1995 UsingInformationContentToEvalSemSim

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Subject Headings: Resnik Lexical Semantic Similarity Measure


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This paper presents a new measure of semantic similarity in an IS-A taxonomy, based on the notion of information content. Experimental evaluation suggests that the measure performs encouragingly well (a correlation of r = 0.79 with a benchmark set of human similarity judgments, with an upper bound of r = 0.90 for human subjects performing the same task), and significantly better than the traditional edge counting approach (r = 0.66).

1 Introduction

Evaluating semantic relatedness using network representations is a problem with a long history in artificial intelligence and psychology, dating back to the spreading activation approach of Quillian (1968) and Collins and Loftus (1975). Semantic similarity represents a special case of semantic relatedness: for example, cars and gasoline would seem to be more closely related than, say, cars and bicycles, but the latter pair are certainly more similar. Rada et al. (1989) suggest that the assessment of similarity in semantic networks can in fact be thought of as involving just taxonomic (is-a) links, to the exclusion of other link types; that view will also be taken here, although admittedly it excludes some potentially useful information.

A natural way to evaluate semantic similarity in a taxonomy is to evaluate the distance between the nodes corresponding to the items being compared — the shorter the path from one node to another, the more similar they are. Given multiple paths, one takes the length of the shortest one (Lee et al., 1993; Rada and Bicknell, 1989; Rada et al., 1989).

A widely acknowledged problem with this approach, however, is that it relies on the notion that links in the taxonomy represent uniform distances. Unfortunately, this is difficult to define, much less to control. In real taxonomies, there is wide variability in the “distance” covered by a single taxonomic link, particularly when certain sub-taxonomies (e.g. biological categories) are much denser than others. For example, in Word-Net [Miller, 1990], a broad-coverage semantic network for English constructed by George Miller and colleagues at Princeton, it is not at all difficult to find links that cover an intuitively narrow distance (rabbit ears is-a television antenna) or an intuitively wide one (phytoplankton is-a living thing). The same kinds of examples can be found in the Collins COBUILD Dictionary [Sinclair (ed.), 1987], which identifies superordinate terms for many words (e.g. safety valve is-a valve seems a lot narrower than knitting machine is-a machine).

In this paper, I describe an alternative way to evaluate semantic similarity in a taxonomy, based on the notion of information content. Like the edge counting method, it is conceptually quite simple. However, it is not sensitive to the problem of varying link distances. In addition, by combining a taxonomic structure with empirical probability estimates, it provides a way of adapting a static knowledge structure to multiple contexts. ...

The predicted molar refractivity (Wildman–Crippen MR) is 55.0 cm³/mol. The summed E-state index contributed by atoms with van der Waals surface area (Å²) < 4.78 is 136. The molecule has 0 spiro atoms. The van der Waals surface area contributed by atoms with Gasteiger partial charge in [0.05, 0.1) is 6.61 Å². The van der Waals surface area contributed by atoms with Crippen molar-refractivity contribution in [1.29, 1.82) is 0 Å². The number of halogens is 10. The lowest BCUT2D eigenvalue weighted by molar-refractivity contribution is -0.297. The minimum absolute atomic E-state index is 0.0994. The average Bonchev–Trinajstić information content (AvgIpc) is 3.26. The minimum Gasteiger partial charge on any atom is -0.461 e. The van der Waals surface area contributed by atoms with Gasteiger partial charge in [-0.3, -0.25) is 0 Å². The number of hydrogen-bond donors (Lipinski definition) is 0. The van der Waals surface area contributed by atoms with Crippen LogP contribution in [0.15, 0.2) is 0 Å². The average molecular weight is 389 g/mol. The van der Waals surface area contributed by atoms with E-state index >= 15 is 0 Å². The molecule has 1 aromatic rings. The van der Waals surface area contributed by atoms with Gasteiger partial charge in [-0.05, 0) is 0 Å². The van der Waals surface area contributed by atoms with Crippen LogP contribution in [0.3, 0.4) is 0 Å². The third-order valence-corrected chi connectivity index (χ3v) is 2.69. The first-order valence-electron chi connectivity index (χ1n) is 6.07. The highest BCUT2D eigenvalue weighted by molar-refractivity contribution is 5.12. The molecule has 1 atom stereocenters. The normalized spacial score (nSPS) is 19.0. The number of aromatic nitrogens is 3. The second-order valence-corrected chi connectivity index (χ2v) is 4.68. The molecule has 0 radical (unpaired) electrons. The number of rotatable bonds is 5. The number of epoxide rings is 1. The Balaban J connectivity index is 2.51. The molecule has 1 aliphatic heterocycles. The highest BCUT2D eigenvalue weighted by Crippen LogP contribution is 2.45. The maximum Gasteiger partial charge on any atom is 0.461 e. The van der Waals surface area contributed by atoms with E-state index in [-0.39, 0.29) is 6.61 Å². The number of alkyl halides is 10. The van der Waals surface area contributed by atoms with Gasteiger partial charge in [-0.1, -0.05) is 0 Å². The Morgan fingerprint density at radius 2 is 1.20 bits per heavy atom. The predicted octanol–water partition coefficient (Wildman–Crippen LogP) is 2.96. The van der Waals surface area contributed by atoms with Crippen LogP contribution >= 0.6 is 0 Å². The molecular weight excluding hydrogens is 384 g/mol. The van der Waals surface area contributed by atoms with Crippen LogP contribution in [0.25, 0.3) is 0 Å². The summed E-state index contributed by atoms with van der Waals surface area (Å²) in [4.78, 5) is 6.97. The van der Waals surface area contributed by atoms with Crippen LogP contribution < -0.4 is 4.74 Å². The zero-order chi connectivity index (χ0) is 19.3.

2 Similarity and Information Content

Let C be the set of concepts in an is-a taxonomy, permitting multiple inheritance. Intuitively, one key to the similarity of two concepts is the extent to which they share information in common, indicated in an is-a taxonomy by a highly specific concept that subsumes them both. The edge counting method captures this indirectly, since if the minimal path of is-a links between two nodes is long, that means it is necessary to go high in the taxonomy, to more abstract concepts, in order to find a least upper bound. For example, in WordNet, nickel and dime are both subsumed by coin, whereas the most specific superclass that nickel and credit card share is medium of exchange. (See Figure 1)


Following the standard argumentation of information theory (Ross, 1976), the information content of a concept [math]c[/math] can be quantified as negative the log likelihood, [math]−\log p(c)[/math]. Notice that quantifying information content in this way makes intuitive sense in this setting: as probability increases, informativeness decreases, so the more abstract a concept, the lower its information content. Moreover, if there is a unique top concept, its information content is 0.

This quantitative characterization of information provides a new way to measure semantic similarity. The more information two concepts share in common, the more similar they are, and the information shared by two concepts is indicated by the information content of the concepts that subsume them in the taxonomy. Formally, define

[math]sim(c_1, c_2) = \max_{c \in S(c_1, c_2)} [−\log p(c)][/math] (1)



 AuthorvolumeDate ValuetitletypejournaltitleUrldoinoteyear
1995 UsingInformationContentToEvalSemSimPhilip ResnikUsing Information Content to Evaluate Semantic Similarity in a TaxonomyProceedings of the 14th International Joint Conference on Artificial Intelligencehttp://arxiv.org/PS cache/cmp-lg/pdf/9511/9511007v1.pdf1995